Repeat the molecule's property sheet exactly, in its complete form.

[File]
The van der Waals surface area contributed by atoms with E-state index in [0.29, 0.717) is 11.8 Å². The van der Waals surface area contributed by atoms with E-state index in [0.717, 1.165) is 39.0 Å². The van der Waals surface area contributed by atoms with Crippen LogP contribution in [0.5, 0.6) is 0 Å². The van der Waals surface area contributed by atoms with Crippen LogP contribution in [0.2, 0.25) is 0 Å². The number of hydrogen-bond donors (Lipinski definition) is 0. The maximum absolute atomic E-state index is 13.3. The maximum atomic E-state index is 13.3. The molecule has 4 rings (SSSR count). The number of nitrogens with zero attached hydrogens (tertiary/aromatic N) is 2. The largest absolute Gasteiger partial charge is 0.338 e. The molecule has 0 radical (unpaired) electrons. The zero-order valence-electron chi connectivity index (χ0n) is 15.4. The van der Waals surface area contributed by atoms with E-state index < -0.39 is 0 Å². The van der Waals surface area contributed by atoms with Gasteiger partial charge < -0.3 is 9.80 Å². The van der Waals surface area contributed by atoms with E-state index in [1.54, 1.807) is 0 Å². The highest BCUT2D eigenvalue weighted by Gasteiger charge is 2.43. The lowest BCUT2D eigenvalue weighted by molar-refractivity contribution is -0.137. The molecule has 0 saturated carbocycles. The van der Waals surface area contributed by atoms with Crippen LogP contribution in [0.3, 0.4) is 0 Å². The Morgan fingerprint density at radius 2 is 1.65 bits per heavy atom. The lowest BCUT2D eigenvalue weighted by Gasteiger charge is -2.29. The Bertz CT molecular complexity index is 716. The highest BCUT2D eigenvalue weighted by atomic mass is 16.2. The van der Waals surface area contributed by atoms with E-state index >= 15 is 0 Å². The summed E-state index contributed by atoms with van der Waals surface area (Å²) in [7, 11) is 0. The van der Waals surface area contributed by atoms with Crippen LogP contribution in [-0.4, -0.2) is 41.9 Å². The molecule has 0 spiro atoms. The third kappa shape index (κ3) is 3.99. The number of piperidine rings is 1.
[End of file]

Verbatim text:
The van der Waals surface area contributed by atoms with E-state index in [0.29, 0.717) is 11.8 Å². The van der Waals surface area contributed by atoms with E-state index in [0.717, 1.165) is 39.0 Å². The van der Waals surface area contributed by atoms with Crippen LogP contribution in [0.5, 0.6) is 0 Å². The van der Waals surface area contributed by atoms with Crippen LogP contribution in [0.2, 0.25) is 0 Å². The number of hydrogen-bond donors (Lipinski definition) is 0. The maximum absolute atomic E-state index is 13.3. The maximum atomic E-state index is 13.3. The molecule has 4 rings (SSSR count). The number of nitrogens with zero attached hydrogens (tertiary/aromatic N) is 2. The largest absolute Gasteiger partial charge is 0.338 e. The molecule has 0 radical (unpaired) electrons. The zero-order valence-electron chi connectivity index (χ0n) is 15.4. The van der Waals surface area contributed by atoms with E-state index < -0.39 is 0 Å². The van der Waals surface area contributed by atoms with Gasteiger partial charge < -0.3 is 9.80 Å². The van der Waals surface area contributed by atoms with E-state index in [1.54, 1.807) is 0 Å². The highest BCUT2D eigenvalue weighted by Gasteiger charge is 2.43. The lowest BCUT2D eigenvalue weighted by molar-refractivity contribution is -0.137. The molecule has 0 saturated carbocycles. The van der Waals surface area contributed by atoms with Crippen LogP contribution in [0.3, 0.4) is 0 Å². The Morgan fingerprint density at radius 2 is 1.65 bits per heavy atom. The lowest BCUT2D eigenvalue weighted by Gasteiger charge is -2.29. The Bertz CT molecular complexity index is 716. The highest BCUT2D eigenvalue weighted by atomic mass is 16.2. The van der Waals surface area contributed by atoms with E-state index >= 15 is 0 Å². The summed E-state index contributed by atoms with van der Waals surface area (Å²) in [7, 11) is 0. The van der Waals surface area contributed by atoms with Crippen LogP contribution in [-0.4, -0.2) is 41.9 Å². The molecule has 0 spiro atoms. The third kappa shape index (κ3) is 3.99. The number of piperidine rings is 1.